Free End-to-End Supply Chain self-assessment

assessment

Supply Chain Media has developed a practical self-assessment tool for end-to-end supply chain visibility. It’s particularly useful for companies during the current corona pandemic because it enables them to screen their entire supply chain. The free downloadable assessment consists of an easy-to-use spreadsheet comprising 30 cells, with three yes/no questions per cell. These cells address the entire end-to-end supply chain: upstream, internal and downstream, and at the operational, tactical and strategic level. If all three questions in a cell are answered with ‘yes’, it means the necessary functionality is fully implemented. If none are answered with ‘yes’, the cell is left blank to highlight the gaps.

The self-assessment tool for end-to-end (E2E) supply chain visibility has been developed in response to requests by – and in close collaboration with – leading multinationals. It distinguishes between the upstream chain, the internal chain and the downstream chain. It shows that visibility not only relates to transport, but also to things like market demand, production capacity, inventory, costs and risks.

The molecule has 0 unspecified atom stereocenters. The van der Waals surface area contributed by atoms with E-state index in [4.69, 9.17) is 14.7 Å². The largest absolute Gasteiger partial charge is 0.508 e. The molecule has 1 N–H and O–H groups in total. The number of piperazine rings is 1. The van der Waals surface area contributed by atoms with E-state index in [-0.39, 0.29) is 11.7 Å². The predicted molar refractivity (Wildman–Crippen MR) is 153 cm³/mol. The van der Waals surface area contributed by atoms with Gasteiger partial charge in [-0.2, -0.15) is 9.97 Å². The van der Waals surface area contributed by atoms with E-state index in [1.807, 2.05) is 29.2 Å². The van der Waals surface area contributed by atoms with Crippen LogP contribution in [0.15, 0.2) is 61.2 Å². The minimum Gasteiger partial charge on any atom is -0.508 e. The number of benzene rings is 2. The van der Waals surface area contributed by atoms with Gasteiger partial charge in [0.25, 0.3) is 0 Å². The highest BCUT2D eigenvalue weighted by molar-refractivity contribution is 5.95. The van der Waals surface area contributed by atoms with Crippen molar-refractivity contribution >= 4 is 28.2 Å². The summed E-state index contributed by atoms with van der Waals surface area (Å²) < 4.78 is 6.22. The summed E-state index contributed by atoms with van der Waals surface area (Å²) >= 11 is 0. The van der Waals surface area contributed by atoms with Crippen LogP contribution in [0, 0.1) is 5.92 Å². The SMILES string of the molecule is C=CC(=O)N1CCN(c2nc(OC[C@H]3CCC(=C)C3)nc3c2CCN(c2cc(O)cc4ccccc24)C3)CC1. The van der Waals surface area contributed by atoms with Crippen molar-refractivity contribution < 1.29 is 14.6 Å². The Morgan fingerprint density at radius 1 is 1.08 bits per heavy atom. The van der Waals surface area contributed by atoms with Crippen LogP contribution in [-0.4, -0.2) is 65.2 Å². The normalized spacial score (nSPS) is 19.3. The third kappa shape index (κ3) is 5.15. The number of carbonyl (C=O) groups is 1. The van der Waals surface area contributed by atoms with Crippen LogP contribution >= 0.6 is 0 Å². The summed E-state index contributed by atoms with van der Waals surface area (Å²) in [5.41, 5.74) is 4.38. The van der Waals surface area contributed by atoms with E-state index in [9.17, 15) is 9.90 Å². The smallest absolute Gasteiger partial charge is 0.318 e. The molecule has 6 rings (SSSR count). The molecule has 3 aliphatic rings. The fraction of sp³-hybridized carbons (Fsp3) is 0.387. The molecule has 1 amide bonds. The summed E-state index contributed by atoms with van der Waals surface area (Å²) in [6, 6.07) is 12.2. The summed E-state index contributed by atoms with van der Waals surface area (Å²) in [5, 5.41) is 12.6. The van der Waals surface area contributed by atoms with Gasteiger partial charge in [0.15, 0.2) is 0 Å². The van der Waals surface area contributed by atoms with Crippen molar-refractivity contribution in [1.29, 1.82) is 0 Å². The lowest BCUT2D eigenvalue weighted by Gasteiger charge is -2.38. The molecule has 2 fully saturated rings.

“Visibility is about more than just tracking & tracing – that’s operational visibility’, explains Martijn Lofvers, Chief Trendwatcher at Supply Chain Media and publisher of the quarterly magazine Supply Chain Movement. “For a high-tech company like ASML, for example, it’s important to have insight into the financial stability of its suppliers. They mustn’t be so dependent on ASML’s business that they risk immediately going under if there’s a brief decline in orders. That’s strategic visibility,” says Lofvers.

Blind spots

Companies can use the framework to uncover their blind spots. These can vary considerably from one company to another, according to Lofvers, but there are some general similarities: “For example, we’ve noticed that few companies are actually implementing demand sensing, even though it can help them to improve their forecasting. And most companies still don’t have real insight into the cost to serve. They don’t know what it currently costs them to fulfil an order, let alone being able to improve on that.”

Start-ups

Once they have identified their blind spots in supply chain visibility, how can companies tackle them? Lofvers has a tip: “Look at start-ups that offer solutions for those specific blind spots. Existing software vendors often offer a broad portfolio of solutions, the majority of which are unnecessary. Start-ups, on the other hand, are often good at one specific thing. The blind spots highlight those areas in which it can be interesting to cooperate with start-ups.”

Download: End-to-end supply chain visibility assessment

I accept the Terms & Conditions and Privacy statement